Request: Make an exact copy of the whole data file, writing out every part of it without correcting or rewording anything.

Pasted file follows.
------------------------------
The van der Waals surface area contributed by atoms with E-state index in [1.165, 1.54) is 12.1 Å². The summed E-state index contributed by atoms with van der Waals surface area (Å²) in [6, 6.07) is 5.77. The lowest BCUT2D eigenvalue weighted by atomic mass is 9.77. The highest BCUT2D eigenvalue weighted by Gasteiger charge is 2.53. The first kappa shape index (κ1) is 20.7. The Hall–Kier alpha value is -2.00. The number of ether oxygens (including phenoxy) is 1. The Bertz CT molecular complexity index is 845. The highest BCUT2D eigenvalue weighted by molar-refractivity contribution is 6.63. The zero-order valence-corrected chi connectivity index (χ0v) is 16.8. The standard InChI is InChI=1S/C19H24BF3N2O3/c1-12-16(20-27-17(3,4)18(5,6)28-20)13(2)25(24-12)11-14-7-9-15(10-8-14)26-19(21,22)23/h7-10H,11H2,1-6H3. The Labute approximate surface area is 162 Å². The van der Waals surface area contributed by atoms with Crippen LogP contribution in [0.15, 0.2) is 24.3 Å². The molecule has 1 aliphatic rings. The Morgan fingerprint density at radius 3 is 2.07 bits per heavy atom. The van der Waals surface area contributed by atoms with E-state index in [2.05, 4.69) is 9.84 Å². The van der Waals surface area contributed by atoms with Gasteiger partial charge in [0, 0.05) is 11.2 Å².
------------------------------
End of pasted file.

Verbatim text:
The van der Waals surface area contributed by atoms with E-state index in [1.165, 1.54) is 12.1 Å². The summed E-state index contributed by atoms with van der Waals surface area (Å²) in [6, 6.07) is 5.77. The lowest BCUT2D eigenvalue weighted by atomic mass is 9.77. The highest BCUT2D eigenvalue weighted by Gasteiger charge is 2.53. The first kappa shape index (κ1) is 20.7. The Hall–Kier alpha value is -2.00. The number of ether oxygens (including phenoxy) is 1. The Bertz CT molecular complexity index is 845. The highest BCUT2D eigenvalue weighted by molar-refractivity contribution is 6.63. The zero-order valence-corrected chi connectivity index (χ0v) is 16.8. The standard InChI is InChI=1S/C19H24BF3N2O3/c1-12-16(20-27-17(3,4)18(5,6)28-20)13(2)25(24-12)11-14-7-9-15(10-8-14)26-19(21,22)23/h7-10H,11H2,1-6H3. The Labute approximate surface area is 162 Å². The van der Waals surface area contributed by atoms with Crippen LogP contribution in [0.15, 0.2) is 24.3 Å². The molecule has 1 aliphatic rings. The Morgan fingerprint density at radius 3 is 2.07 bits per heavy atom. The van der Waals surface area contributed by atoms with E-state index in [2.05, 4.69) is 9.84 Å². The van der Waals surface area contributed by atoms with Gasteiger partial charge in [0, 0.05) is 11.2 Å².